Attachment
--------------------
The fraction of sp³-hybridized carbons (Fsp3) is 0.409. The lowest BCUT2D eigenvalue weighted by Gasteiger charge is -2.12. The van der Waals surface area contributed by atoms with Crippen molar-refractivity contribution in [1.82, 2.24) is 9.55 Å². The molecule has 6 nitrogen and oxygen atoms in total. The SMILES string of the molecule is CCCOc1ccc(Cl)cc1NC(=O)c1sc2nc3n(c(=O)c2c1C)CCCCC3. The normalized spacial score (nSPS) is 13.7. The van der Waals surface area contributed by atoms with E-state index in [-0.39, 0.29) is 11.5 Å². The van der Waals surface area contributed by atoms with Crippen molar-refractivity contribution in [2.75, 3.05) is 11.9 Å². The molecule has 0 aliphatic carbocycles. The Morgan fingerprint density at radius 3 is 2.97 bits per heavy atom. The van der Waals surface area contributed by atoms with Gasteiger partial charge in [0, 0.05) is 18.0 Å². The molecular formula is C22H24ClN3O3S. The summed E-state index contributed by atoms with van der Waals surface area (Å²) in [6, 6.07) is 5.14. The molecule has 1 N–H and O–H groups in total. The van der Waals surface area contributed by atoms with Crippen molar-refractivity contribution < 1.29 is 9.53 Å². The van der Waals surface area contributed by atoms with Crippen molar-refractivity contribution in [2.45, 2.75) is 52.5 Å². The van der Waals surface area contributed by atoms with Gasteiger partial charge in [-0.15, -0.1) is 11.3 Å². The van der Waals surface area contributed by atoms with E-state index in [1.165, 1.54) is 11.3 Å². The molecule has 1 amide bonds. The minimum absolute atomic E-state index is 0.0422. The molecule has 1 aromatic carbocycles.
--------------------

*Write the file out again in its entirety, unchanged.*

The fraction of sp³-hybridized carbons (Fsp3) is 0.409. The lowest BCUT2D eigenvalue weighted by Gasteiger charge is -2.12. The van der Waals surface area contributed by atoms with Crippen molar-refractivity contribution in [1.82, 2.24) is 9.55 Å². The molecule has 6 nitrogen and oxygen atoms in total. The SMILES string of the molecule is CCCOc1ccc(Cl)cc1NC(=O)c1sc2nc3n(c(=O)c2c1C)CCCCC3. The normalized spacial score (nSPS) is 13.7. The van der Waals surface area contributed by atoms with E-state index in [-0.39, 0.29) is 11.5 Å². The van der Waals surface area contributed by atoms with Crippen molar-refractivity contribution in [2.75, 3.05) is 11.9 Å². The molecule has 0 aliphatic carbocycles. The Morgan fingerprint density at radius 3 is 2.97 bits per heavy atom. The van der Waals surface area contributed by atoms with Gasteiger partial charge in [0, 0.05) is 18.0 Å². The molecular formula is C22H24ClN3O3S. The summed E-state index contributed by atoms with van der Waals surface area (Å²) in [6, 6.07) is 5.14. The molecule has 1 N–H and O–H groups in total. The van der Waals surface area contributed by atoms with Crippen molar-refractivity contribution < 1.29 is 9.53 Å². The van der Waals surface area contributed by atoms with Crippen molar-refractivity contribution in [2.45, 2.75) is 52.5 Å². The van der Waals surface area contributed by atoms with Gasteiger partial charge in [-0.15, -0.1) is 11.3 Å². The van der Waals surface area contributed by atoms with E-state index in [1.165, 1.54) is 11.3 Å². The molecule has 1 amide bonds. The minimum absolute atomic E-state index is 0.0422. The molecule has 1 aromatic carbocycles.